Epic Food Photography for Sustainability by Andreas Gursky

What do livestock, candy bars, Gucci stores, and the Tour de France all have in common? They are all subjects Andreas Gursky has studied to highlight the effects of globalization and capitalism! Famous for enormous prints and a disassociated perspective, a less talked about aspect of this epic artist’s work is his latent plea for a more sustainable and individual world. In real life, as in his photographs, the food industry is certainly not free from criticism.

Gursky Food Photography for Sustainability Untitled XIII
Untitled XIII, 2002. The aftermath of overconsumption. © Andreas Gursky

A Photographer’s Paradise

A breeding ground for leading contemporary photographers of the late 70s and early 80s, the Kunstakademie Düsseldorf School of Photography has left its indelible fingerprints on the history of art. Taught by Bernd and Hilla Becher, students such as Thomas Struth, Axel Hütte, Thomas Ruff, and Andreas Gursky himself, were instilled with disciplined composition and formal techniques that started a worldwide trend. Tendencies of the Düsseldorf School present in Gursky’s work are straight-lined compositions, the use of large format, and a cold, distanced perspective. If you’re shooting food photography for a message of sustainability, you must know the effective methods Gursky used to do this.

Gursky Food Photography for Sustainability Greeley 2002
Greeley, 2002. A (not so) subtle food industry criticism in photograph. © Andreas Gursky

Factory Farming

The image Greenley, 2002 demonstrates a few of Gursky’s photographic techniques. First, shooting from slightly above the landscape, over a long distance or large area. Secondly, reducing subjects to a speck within a large print (here the cows). And lastly, the presence of straight lines within the composition. Because of these three attributes, each cow loses its importance and an endless expanse is created. The same as in Gursky’s photos of large crowds where people become a homogeneous mass of consumers, the cows are a globally traded product in this picture, not an animal.

Gursky Fukuyama, 2004 Food Photography for Sustainability
Fukuyama, 2004This photo is obviously not a kind portrayal of the global meat industry. © Andreas Gursky

The repeated horizontal line of stalls off into the background although not infinite, suggests expansiveness. The size of the print, 10′ x 6’10”, imposes upon the viewer and shifts the scale of the subject from the local to the global. The formality of the composition leaves a dry and calculated look that indicates this is food photography for sustainability and not for expanding beef production.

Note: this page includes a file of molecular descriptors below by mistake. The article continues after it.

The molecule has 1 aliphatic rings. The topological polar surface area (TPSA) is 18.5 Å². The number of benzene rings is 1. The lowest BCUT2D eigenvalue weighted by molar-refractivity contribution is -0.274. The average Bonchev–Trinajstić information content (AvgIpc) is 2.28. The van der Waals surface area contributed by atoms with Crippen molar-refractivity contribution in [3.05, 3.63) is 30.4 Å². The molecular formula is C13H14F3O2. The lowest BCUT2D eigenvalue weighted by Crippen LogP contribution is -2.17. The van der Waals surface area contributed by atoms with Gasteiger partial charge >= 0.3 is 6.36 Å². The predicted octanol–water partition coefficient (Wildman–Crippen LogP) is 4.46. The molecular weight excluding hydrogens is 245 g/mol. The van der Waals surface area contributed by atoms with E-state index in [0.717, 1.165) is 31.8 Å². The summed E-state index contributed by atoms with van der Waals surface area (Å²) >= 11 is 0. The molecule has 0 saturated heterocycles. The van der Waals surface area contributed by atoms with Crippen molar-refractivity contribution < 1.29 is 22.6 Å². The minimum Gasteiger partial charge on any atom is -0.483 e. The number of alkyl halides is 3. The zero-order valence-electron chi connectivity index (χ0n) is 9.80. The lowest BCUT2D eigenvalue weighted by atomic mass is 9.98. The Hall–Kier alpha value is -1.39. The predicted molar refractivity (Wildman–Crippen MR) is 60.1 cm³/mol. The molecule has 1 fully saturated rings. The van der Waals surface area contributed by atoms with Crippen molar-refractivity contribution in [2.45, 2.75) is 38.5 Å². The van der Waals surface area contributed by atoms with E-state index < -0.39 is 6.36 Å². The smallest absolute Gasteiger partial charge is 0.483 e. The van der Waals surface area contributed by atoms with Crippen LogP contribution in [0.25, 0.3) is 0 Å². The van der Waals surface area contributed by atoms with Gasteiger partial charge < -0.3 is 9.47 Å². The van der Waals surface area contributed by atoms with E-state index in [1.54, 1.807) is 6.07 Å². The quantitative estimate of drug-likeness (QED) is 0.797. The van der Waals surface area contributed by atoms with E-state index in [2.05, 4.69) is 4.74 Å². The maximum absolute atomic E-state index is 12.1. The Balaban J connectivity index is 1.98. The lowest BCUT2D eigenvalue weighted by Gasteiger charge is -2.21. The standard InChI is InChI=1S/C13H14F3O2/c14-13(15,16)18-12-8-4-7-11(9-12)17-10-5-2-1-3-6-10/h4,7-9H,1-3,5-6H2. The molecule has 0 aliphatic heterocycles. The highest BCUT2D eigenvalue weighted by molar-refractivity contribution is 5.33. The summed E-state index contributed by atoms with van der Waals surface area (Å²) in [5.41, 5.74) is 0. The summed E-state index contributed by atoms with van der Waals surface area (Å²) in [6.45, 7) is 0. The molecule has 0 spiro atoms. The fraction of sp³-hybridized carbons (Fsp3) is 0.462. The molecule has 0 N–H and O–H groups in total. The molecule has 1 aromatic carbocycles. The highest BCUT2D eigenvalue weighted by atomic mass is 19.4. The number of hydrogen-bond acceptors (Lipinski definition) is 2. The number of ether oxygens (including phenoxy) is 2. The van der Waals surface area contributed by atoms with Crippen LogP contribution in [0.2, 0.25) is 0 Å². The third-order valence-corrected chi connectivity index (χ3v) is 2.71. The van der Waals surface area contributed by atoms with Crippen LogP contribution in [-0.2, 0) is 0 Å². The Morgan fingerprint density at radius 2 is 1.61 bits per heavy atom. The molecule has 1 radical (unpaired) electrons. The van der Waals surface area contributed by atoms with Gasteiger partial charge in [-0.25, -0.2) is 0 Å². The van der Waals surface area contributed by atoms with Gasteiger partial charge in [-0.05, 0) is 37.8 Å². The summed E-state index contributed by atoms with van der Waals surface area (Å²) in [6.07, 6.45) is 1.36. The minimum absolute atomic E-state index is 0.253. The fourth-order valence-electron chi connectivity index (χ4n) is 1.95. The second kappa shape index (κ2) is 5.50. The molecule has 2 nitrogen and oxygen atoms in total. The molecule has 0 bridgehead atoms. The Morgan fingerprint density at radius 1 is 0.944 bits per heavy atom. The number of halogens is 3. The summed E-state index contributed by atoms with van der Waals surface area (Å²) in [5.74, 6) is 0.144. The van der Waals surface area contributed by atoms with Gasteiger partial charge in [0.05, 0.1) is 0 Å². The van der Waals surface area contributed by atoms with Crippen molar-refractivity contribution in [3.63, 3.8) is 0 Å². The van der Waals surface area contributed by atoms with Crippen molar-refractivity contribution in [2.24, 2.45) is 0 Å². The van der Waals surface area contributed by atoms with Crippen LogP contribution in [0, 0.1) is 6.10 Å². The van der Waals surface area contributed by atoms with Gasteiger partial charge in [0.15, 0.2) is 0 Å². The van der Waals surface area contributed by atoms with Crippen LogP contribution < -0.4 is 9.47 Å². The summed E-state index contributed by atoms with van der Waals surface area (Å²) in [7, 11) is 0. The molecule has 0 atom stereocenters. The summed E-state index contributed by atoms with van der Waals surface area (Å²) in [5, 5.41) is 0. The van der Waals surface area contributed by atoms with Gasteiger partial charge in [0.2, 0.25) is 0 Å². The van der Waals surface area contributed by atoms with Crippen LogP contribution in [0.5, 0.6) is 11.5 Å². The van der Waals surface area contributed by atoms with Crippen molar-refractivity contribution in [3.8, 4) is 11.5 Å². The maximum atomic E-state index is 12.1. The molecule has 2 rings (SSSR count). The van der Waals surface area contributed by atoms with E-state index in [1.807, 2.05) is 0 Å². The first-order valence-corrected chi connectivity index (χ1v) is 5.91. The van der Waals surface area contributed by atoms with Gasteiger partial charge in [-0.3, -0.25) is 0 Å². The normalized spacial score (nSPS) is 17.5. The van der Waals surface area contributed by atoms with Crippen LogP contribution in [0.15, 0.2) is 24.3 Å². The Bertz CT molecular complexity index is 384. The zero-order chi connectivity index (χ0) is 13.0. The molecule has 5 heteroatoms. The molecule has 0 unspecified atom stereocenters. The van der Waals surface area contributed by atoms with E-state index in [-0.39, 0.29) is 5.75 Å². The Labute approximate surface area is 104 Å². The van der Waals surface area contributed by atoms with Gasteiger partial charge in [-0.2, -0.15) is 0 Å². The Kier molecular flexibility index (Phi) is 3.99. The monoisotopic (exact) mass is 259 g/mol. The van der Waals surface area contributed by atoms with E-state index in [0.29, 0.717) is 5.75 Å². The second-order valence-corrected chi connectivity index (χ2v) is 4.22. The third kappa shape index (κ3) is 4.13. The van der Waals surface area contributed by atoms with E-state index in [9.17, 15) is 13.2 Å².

Gursky Food Photography for Sustainability 99 Cent
99 Cent, 1999. Packaged junk food and cheap prices for a fast-moving world. © Andreas Gursky

99 Cent, 1999

This could be Gursky’s most famous photo. Not only because it set a record at the time for most expensive photo ever sold, but also because it summarizes quite well his message of consumption. Instead of people or cows, the subject reduced to patches of color is candy. Reese’s, Rolos, Mounds, Hershey’s Bars, and Starbursts are not just cheap snacks, but agents in the corporatization of our food.

Just as the viewer of these gigantic prints feels small in their presence, the grocery store shopper is overwhelmed by ever-increasing advertising and supply of impalpable products with undetectable ingredients, contained within numerous shells of plastic. As consequence, the individual is superseded by the brand’s desire to expand at whatever cost. Obviously this interpretation is extrapolated a bit from the original class and calculation with which Gursky communicates his message of food photography for sustainability. However, especially when 99 Cent is paired with other photos (perhaps, all of those within this article), these kinds of subtexts surface to an easily visible plane.

Gursky Food Photography for Sustainability Amazon
Amazon, 2016. An immense warehouse allows us to visualize the mass-consumerism we are a part of. © Andreas Gursky

Viewing His Work as a Whole

Throughout his numerous exhibitions, Gursky has covered a variety of subjects, while never loosing his unique touch. Artistically, all food photographers should strive for this, versatility and signature style. By stepping back (literally) from his subjects and printing at (literally) global proportions, what is a photo of a specific location can symbolize world market politics, including those of food. By exhibiting and publishing certain photos together, a connection can be drawn–trash piles are not just trash piles, but the outcome of eating the overly packaged and preserved food from 99 cent stores. As a photographer, pay attention to the ideas in the margins between photographs and how images relate to each other.

When dealing with food politics in commercial food photography it is important to be poignant and impactful, yet not too heavy-handed. Studying examples of food photography for sustainability not only from the commercial world, but from fine art as well, is key to becoming a well-rounded artist.

Have you taken photos connected to the themes in this article? Were you inspired by this artist yourself? Let us know in the comments section below.

History of Food in Photography

From the infancy of photography to the days of post-modernism to the digital age, food has been present in the vision of numerous photographers. It is important to look through the history of food in photography for inspiration and to understand why these images are so successful. We don’t just discuss the obvious top photographers of all-time, but also lesser known artists from all around the world.